Unbowed Leila: Rody a tired, old narcissist
Battered but unbowed, Sen. Leila de Lima came out swinging yesterday at President Duterte.
The President is a “tired, old narcissist” waging psychological warfare against Filipinos to hide his incompetence and failure, De Lima told a forum that discussed moves to restore the death penalty.
The possible revival of capital punishment, De Lima said, “is nothing more than the veritable desperate last stand” of the President “who likely realizes that his temperament, skills set and parochial approach to governance – which includes his own brand of patronage politics and kumpare system – are ill-suited and, frankly, incapable of finding real and lasting solutions to the problems of the country he swore to serve.”
“To hide his incompetence and failure, his go-to recourse has been to impose ‘final solutions’ upon the very people he was entrusted to serve and protect, hoping that we are stupid and naive enough to mistake the body count for real accomplishments,” she told the forum held at the UP College of Law.
De Lima said the administration is trying to spiritually and morally weaken Filipinos to force a culture of death on the people..
More than 5,800 people have been killed in the administration’s war on drugs since July 1 based on data from the Philippine National Police.
The casualties include 2,004 suspected drug offenders supposedly killed in police operations and 3,841 victims of extrajudicial or vigilante killings.
With Filipinos getting bombarded each day with news of drug-related killings, a revival of the death penalty is likely to further “desensitize” citizens to violent deaths. Killings reportedly average 38 victims a day.
She also said talk of martial law or the suspension of the writ of habeas corpus under the Duterte administration fits a pattern of “systematic and egregiously manipulative psychological warfare” against the Filipino people.
The pattern, she said, started with the sowing of discord and divisiveness by fostering the “if you are not with us, you are against us” mentality, aided by the rise of cyber-trolling and spreading of fake news.
“Step two, spread fear among the populace through the publication of unverified drug hit lists that are so notoriously unreliable, they included individuals who are already dead,” De Lima said.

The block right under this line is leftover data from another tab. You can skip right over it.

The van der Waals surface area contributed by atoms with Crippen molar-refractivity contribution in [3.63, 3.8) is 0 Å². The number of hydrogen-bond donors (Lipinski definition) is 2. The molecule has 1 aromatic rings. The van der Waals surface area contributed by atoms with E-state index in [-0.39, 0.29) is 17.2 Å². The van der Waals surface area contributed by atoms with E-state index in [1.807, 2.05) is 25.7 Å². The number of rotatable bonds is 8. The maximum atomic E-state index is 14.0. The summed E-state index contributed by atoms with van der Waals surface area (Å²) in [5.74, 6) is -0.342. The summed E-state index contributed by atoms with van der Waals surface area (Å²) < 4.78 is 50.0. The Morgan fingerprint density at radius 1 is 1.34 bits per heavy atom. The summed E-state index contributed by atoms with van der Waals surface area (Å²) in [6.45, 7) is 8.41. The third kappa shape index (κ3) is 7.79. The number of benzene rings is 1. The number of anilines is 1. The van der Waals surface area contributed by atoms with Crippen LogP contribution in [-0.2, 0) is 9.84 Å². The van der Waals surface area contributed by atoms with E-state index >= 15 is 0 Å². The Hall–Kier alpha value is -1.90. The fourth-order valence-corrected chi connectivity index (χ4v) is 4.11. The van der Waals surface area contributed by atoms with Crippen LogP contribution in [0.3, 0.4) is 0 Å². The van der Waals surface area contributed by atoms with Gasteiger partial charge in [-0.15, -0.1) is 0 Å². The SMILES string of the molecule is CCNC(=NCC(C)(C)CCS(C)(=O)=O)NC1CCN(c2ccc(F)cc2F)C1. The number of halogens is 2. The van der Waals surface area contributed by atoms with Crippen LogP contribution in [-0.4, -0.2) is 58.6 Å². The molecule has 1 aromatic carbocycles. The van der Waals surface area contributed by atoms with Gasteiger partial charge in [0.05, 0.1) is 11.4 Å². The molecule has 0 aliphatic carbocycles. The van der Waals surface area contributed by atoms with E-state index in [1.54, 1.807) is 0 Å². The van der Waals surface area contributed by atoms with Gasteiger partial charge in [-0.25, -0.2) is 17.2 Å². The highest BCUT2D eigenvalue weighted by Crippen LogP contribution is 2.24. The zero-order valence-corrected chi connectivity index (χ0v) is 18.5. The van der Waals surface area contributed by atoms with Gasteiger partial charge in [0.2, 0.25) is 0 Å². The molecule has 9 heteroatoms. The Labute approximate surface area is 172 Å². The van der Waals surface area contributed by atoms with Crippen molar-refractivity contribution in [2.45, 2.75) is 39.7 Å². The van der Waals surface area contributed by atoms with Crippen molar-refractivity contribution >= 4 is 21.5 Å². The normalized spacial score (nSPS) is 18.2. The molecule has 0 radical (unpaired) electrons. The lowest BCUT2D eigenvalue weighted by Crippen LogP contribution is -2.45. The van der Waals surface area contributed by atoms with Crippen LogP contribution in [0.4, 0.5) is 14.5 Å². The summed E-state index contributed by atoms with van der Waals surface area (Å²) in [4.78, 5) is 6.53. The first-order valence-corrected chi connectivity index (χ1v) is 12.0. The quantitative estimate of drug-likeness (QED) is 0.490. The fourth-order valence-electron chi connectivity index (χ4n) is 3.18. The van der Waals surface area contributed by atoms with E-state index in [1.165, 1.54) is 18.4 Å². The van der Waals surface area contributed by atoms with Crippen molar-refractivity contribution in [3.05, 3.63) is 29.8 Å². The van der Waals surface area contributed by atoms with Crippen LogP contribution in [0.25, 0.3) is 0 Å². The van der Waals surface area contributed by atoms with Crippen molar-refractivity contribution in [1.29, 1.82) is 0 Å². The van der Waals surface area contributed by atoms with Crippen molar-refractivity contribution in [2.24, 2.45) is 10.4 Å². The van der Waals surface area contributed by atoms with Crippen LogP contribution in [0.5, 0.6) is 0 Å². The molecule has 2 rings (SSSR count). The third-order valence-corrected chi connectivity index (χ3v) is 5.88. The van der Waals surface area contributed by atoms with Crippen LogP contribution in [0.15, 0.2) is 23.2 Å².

She said the next steps would be to use the war on drugs to sow greater fear and chip away the people’s expectation of respect and protection for their rights through threats of declaration of national state of emergency or the suspension of writ of habeas corpus.
“Step five, revise the history of Philippine democracy by giving a hero’s burial to the dictator – whose martial law regime saw not just rampant corruption, but also heinous and gross violations of human rights,” De Lima said, warning against the next stage which may pave way for the declaration of martial law.
“All of these things, which by themselves are already far from innocuous, when taken together attain an even greater level of insidiousness that only hints at the true horror that lies in wait for us: they are intended to slowly, but surely break us down,” she added.
No fence sitter
Challenging law students and human rights defenders, the senator said there could be no passive observers where there are people dying.
“Are you among those who are already broken down that you are now prepared to surrender your humanity to those who would not just destroy it, but also use it to destroy others? Are you, now, just another cog in this murderous machine?” De Lima asked.
“Can you still stand up and say that you are not your government? Or are you ready to accept defeat?”
Underscoring her opposition to death penalty, the senator said that capital punishment is not a deterrent to crime but is actually a tool for political oppression and suppression.
She said Filipinos patriots like Andres and Procopio Bonifacio, Jose Rizal, Chief Justice Jose Abad Santos, and Wenceslao Vinzons were among the victims of death penalty.
“The death penalty was never as much an effective instrument of justice, as it has been a horrifyingly potent weapon for the politically and militarily powerful to wield against those they seek to oppress and subjugate,” she said.
“It isn’t enough for them to rewrite our past, they want us to write our future in our own blood,” the senator said.
De Lima is facing various criminal and administrative complaints before the Senate, the Department of Justice, and the Supreme Court (SC) for her alleged links to drug trade at the New Bilibid Prison.
Duterte had accused her of protecting drug lords, who allegedly bankrolled her senatorial campaign.
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